For the rolls, we ordered two basic rolls for our daughter. She said the spicy salmon roll was more spicy than those she had before, but she still managed to finish them all. Not a bad thing, though. The specialty rolls were a bit hit-and-miss. The Alaska roll (crab meat, salmon and avocado), the colorful ones at the bottom of this picture along with the basic rolls, tasted great. The size was too big for my wife though, so at the end she had to break it apart to eat comfortably. Even with my lion-sized mouth, I also agreed that it was too big. When a bite of food fills up the entire mouth, it’s hard to detect the nuance of each ingredient and layers of flavor.
The Super Toro roll boasted truffle oil and fatty belly meat of tuna. The roll size was OK, but seriously – how can they drench the rice in liquid like that! Soaking the sushi in soy sauce is already a taboo at the dinner table, and I would expect the chef to know better than that to serve this way. Also, the truffle oil completely masked the taste of tuna – what a waste of good toro.
For the spicy scallops roll, again it was a bit over-sized. I thought the use of tofu skin to wrap the sushi was innovative and gave it an interesting texture, a good change-of-pace in my opinion, but my wife didn’t like it. The cooked scallops were a bit fishy too, but it didn’t really bother me. I think I enjoyed the scallops roll more than the other specialty rolls.
I also ordered an Oyakodon as the main entree. It was basically a bowl of rice topped with chicken, egg, onion, and a thin, savory sauce. Very simple dish. The idea behind the name “Oyako” was a play on the combination chicken and egg, hence “parent and child”. It just happened that two days ago I made some seriously delicious Gyudon, so I wanted to see how the professionals execute other famous “don” dishes. Fujiyama’s Oyakodon incorporated boneless thigh meat which turned out juice and tender. The egg was cooked to just the right done-ness. Solid execution, I’d say. I only wished that the sauce popped out more. I didn’t really taste the Mirin and Dashi that were supposed to be the main body of the sauce.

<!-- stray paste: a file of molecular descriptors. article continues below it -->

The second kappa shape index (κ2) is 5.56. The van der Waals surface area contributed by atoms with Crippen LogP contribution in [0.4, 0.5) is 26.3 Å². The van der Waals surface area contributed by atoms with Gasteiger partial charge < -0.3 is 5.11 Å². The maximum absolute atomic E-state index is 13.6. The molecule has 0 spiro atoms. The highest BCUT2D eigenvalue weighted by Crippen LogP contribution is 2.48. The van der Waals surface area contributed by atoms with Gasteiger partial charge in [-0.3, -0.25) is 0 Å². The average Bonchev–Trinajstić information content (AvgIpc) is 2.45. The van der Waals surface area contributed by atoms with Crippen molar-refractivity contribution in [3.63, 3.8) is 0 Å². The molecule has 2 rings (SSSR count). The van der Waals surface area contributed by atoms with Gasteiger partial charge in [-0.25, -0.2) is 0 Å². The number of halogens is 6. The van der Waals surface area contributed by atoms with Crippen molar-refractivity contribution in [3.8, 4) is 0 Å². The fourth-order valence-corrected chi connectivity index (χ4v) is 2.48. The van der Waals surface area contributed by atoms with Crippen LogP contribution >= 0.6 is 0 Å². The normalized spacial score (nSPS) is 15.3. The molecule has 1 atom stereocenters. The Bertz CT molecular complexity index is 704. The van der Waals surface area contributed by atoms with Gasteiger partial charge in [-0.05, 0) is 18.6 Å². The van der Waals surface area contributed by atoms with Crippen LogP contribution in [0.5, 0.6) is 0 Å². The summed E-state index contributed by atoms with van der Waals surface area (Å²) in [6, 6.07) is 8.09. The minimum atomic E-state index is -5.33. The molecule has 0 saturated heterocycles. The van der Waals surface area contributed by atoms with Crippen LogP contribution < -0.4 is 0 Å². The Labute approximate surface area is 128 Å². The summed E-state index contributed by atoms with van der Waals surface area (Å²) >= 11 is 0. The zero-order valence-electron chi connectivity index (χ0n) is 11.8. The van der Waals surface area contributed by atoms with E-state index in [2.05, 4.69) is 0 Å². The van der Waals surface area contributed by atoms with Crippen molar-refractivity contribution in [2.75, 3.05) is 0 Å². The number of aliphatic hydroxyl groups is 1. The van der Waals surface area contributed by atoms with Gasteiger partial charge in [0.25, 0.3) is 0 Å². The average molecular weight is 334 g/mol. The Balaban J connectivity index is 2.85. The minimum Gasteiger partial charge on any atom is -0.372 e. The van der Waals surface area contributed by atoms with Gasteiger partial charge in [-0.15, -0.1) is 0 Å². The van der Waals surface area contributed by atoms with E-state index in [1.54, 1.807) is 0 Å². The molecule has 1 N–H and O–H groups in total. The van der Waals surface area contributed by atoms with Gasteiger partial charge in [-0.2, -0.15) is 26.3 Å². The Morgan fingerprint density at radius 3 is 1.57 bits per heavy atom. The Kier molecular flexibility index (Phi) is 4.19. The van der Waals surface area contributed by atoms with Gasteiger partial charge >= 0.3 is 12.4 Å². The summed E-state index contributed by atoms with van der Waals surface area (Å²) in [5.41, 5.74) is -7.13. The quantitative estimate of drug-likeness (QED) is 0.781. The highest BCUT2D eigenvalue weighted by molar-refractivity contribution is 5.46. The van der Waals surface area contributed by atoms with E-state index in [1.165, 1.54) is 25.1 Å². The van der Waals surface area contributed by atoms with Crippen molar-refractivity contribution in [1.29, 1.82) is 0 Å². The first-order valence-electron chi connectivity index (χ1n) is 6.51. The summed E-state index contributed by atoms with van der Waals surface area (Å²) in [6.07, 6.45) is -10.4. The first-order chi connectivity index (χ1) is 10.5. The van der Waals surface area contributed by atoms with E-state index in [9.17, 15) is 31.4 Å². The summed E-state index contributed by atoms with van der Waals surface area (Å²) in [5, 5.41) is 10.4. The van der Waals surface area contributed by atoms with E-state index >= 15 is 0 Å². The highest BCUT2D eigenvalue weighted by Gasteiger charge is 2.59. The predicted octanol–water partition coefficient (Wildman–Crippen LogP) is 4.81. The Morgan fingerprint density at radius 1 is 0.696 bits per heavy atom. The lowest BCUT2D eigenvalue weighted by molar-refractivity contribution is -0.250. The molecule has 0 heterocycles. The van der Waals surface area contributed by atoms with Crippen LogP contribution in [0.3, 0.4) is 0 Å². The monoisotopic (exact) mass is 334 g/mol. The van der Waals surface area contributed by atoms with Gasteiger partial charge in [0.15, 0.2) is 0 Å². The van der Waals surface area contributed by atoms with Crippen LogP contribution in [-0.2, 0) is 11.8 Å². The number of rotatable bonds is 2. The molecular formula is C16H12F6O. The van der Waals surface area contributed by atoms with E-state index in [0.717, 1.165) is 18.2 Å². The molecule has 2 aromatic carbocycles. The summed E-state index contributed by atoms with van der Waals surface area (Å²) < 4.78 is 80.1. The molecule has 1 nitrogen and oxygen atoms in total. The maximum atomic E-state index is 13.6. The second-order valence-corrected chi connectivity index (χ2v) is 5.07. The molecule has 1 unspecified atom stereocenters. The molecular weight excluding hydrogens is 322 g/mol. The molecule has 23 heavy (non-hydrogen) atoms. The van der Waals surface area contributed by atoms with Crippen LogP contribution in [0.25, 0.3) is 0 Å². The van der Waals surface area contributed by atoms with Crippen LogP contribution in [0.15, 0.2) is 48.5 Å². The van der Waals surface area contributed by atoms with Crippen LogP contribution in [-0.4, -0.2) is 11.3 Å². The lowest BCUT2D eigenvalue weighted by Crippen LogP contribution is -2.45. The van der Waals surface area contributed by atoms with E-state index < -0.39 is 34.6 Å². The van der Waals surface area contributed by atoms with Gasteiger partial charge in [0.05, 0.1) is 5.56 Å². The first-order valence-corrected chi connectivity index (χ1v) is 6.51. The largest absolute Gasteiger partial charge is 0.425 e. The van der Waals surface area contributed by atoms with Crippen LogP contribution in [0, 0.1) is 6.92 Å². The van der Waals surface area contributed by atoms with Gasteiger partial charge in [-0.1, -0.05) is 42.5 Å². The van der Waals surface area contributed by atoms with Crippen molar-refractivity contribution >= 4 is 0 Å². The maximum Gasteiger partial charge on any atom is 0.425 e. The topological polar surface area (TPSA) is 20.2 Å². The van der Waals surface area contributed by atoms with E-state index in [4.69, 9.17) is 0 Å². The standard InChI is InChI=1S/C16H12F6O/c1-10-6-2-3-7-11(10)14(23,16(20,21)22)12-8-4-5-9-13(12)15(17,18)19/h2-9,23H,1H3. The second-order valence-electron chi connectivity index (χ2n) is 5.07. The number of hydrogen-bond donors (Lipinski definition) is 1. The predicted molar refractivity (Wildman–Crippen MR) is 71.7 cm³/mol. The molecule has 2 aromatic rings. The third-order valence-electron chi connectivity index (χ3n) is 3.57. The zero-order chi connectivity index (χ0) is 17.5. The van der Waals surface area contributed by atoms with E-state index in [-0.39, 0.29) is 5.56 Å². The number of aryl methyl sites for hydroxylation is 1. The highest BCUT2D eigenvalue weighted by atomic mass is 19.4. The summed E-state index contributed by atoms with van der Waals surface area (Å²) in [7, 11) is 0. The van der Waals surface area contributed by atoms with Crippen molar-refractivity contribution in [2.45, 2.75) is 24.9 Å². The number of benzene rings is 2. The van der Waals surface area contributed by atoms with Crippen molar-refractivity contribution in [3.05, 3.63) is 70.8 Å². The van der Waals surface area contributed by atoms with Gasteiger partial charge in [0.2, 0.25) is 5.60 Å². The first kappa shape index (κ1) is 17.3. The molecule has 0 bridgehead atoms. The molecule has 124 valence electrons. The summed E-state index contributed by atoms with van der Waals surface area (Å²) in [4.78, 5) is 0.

The dinner cost us $118 including the Kid’s Bento (for our 1yo son who eats a ton), and overall we didn’t feel it was good enough for us to come back. I think the specialty rolls were a bit of a sell-out, completely ignoring the art of sushi in exchange for visual appeals and the opportunity to charge premium by piling lots of ingredients onto each piece. I’m sure the spoiled Uni was an accident since pictures from other reviews of Fujiyama didn’t have this problem, but it was an indication that it wasn’t a popular item here, so there’s a greater chance of someone getting it at a bad time. For folks who plan to visit this restaurant, my personal, opinionated suggestion is to stick with the Nigiri and basic rolls.